What Does It Mean To Be Human? Curating Heads at UCL – Octagon Gallery, University College London

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I read about What Does It Mean To Be Human? Curating Heads at UCL online and went to check it out after work; it’s a tiny exhibition, covering the walls in the Octagon space within UCL’s Wilkins Building (entrance via Gower Street).

For several decades, the preserved heads of Jeremy Bentham and Flinders Petrie – two intellectuals related to UCL – have been hidden from view. Following on from a project to extract their DNA, this exhibition asks: what does the scientific interrogation of our dead bodies tell us about how we think about ourselves?

There are four cases: one concerning the archaeologist Flinders Petrie, one on cultural views on death and commemoration, one focusing on Jeremy Bentham, and the last case focused on DNA sequencing.

It’s a rather brief exhibition, but worth glancing at if you’re in the area.

I didn’t take any pictures of the preserved heads, feeling that this would somehow be inappropriate. I did, however, walk down the corridor and take a picture of Jeremy Bentham’s auto-icon. (Yes, that is his actual, preserved body; the head, however, is wax).

Bentham auto-icon

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Jewellery brand of the month: Miss Golly Gosh

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I’ve chosen this brand for my October edition of ‘jewellery brand of the month’ simply because of its amazing selection of Halloween jewellery. I definitely want to get hold of at least one of these pieces. The brand in question is:

MISS GOLLY GOSH

Miss Golly Gosh is an Aussie brand, based in Melbourne, run by Christine. There are interior design and Art Deco influences in her work, such as in this Palm Springs brooch.

Palm Springs Breeze Block House Brooch

Palm Springs Breeze Block House Brooch

These monstera earrings are also pretty cool.

Monstera Earrings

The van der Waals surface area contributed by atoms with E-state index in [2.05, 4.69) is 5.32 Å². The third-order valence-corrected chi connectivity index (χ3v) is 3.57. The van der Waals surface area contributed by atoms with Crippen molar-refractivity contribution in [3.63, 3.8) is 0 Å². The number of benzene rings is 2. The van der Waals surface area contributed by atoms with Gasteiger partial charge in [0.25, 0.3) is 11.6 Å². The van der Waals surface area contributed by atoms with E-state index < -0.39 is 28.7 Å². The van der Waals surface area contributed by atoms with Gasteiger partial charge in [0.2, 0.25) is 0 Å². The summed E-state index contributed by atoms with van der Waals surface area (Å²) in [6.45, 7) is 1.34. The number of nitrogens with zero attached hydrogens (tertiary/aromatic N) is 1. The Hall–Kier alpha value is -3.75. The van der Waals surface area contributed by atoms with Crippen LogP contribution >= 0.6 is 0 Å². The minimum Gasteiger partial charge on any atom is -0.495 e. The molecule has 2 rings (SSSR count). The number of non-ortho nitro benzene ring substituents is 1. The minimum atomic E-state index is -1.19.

Monstera Earrings

My favourite things are the Halloween accessories: this cauldron brooch is amazing.

Bubble, Bubble, Toil and Trouble Brooch

Bubble, Bubble, Toil and Trouble Brooch

I also love these broomstick earrings.

Get On Your Broomstick Earrings

Get On Your Broomstick Earrings

My ultimate favourite, though, is this haunted house brooch, inspired by Victorian houses.

Victorian Haunted House Brooch

Victorian Haunted House Brooch

Check out Miss Golly Gosh at the following links:

Website: missgollygosh.com

Etsy: etsy.com/uk/shop/MissGollyGosh

Instagram: instagram.com/miss_golly_gosh

Facebook: facebook.com/missgollygosh

Opera: Passion, Power and Politics – V&A

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As soon as I found out about the Opera: Passion, Power and Politics exhibition at the V&A I knew I wanted to go. So did my auntie, who loves opera, so I booked tickets for her visit in October – not long after the exhibition opened in the new Sainsbury Wing.

Rather than covering every single thing to do with the history of opera, the exhibition organisers have selected seven key dates and places in the history of this comparatively modern art form, and used them as pegs on which to hang a broad history of opera.

Venice 1642
Venice is traditionally regarded as the home of opera. During the seventeenth century, the importance of the city in international trade was in decline, but it was still a key centre for culture. With no Royal Court and a relatively lax attitude, the new art form was able to grow. The key work of this section was Claude Monteverdi’s L’incoronazione Di Poppea, the first public opera (I’ve seen his earlier L’Orfeo, but that was privately performed). It was based on historical events.

London 1711
By this time London was important on the world stage, having recently been rebuilt after the Great Fire of 1666. In 1689, Henry Purcell composed Dido and Aeneas, while Handel later wrote Rinaldo. A theatre opened in the Haymarket, specifically showing opera, though this blatant display of Italian influences on the English stage did not impress many critics. The Royal Opera House in Covent Garden opened in 1732.

Vienna 1786
Like the other cities, Vienna was enjoying a golden era of creativity during this period, when Mozart penned Le Nozze di Figaro. His opera was revolutionary in the sense that it brought servants to the fore.

Milan 1842